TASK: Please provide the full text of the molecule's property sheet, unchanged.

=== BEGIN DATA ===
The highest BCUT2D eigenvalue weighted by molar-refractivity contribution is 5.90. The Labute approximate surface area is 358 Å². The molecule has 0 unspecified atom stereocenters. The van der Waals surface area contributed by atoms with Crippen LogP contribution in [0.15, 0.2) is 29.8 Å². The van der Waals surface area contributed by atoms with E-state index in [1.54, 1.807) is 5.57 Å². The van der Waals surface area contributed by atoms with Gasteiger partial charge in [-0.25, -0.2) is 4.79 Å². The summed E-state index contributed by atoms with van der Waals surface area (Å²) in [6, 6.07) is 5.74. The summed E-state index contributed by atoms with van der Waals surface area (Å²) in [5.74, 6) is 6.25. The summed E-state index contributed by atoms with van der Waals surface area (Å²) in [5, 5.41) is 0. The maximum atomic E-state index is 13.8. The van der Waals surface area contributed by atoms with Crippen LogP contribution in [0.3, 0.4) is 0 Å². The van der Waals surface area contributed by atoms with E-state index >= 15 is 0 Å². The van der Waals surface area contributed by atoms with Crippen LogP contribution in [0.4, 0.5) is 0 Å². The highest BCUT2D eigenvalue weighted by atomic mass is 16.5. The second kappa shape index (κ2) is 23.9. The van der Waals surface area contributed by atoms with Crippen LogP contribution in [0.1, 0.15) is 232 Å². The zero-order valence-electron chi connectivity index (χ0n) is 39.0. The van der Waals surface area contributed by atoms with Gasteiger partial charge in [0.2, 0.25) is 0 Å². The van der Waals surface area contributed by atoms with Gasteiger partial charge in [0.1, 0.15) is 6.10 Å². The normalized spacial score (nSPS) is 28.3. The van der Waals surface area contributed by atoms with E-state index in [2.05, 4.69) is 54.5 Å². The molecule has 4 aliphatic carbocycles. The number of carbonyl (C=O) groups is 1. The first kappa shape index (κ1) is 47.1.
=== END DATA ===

The highest BCUT2D eigenvalue weighted by molar-refractivity contribution is 5.90. The Labute approximate surface area is 358 Å². The molecule has 0 unspecified atom stereocenters. The van der Waals surface area contributed by atoms with Crippen LogP contribution in [0.15, 0.2) is 29.8 Å². The van der Waals surface area contributed by atoms with E-state index in [1.54, 1.807) is 5.57 Å². The van der Waals surface area contributed by atoms with Gasteiger partial charge in [-0.25, -0.2) is 4.79 Å². The summed E-state index contributed by atoms with van der Waals surface area (Å²) in [6, 6.07) is 5.74. The summed E-state index contributed by atoms with van der Waals surface area (Å²) in [5.74, 6) is 6.25. The summed E-state index contributed by atoms with van der Waals surface area (Å²) in [5, 5.41) is 0. The maximum atomic E-state index is 13.8. The van der Waals surface area contributed by atoms with Crippen LogP contribution in [0.3, 0.4) is 0 Å². The van der Waals surface area contributed by atoms with E-state index >= 15 is 0 Å². The van der Waals surface area contributed by atoms with Crippen LogP contribution in [0.4, 0.5) is 0 Å². The highest BCUT2D eigenvalue weighted by atomic mass is 16.5. The second kappa shape index (κ2) is 23.9. The van der Waals surface area contributed by atoms with Crippen LogP contribution in [0.1, 0.15) is 232 Å². The zero-order valence-electron chi connectivity index (χ0n) is 39.0. The van der Waals surface area contributed by atoms with Gasteiger partial charge in [0.2, 0.25) is 0 Å². The van der Waals surface area contributed by atoms with Gasteiger partial charge in [0.1, 0.15) is 6.10 Å². The normalized spacial score (nSPS) is 28.3. The van der Waals surface area contributed by atoms with E-state index in [2.05, 4.69) is 54.5 Å². The molecule has 4 aliphatic carbocycles. The number of carbonyl (C=O) groups is 1. The first kappa shape index (κ1) is 47.1.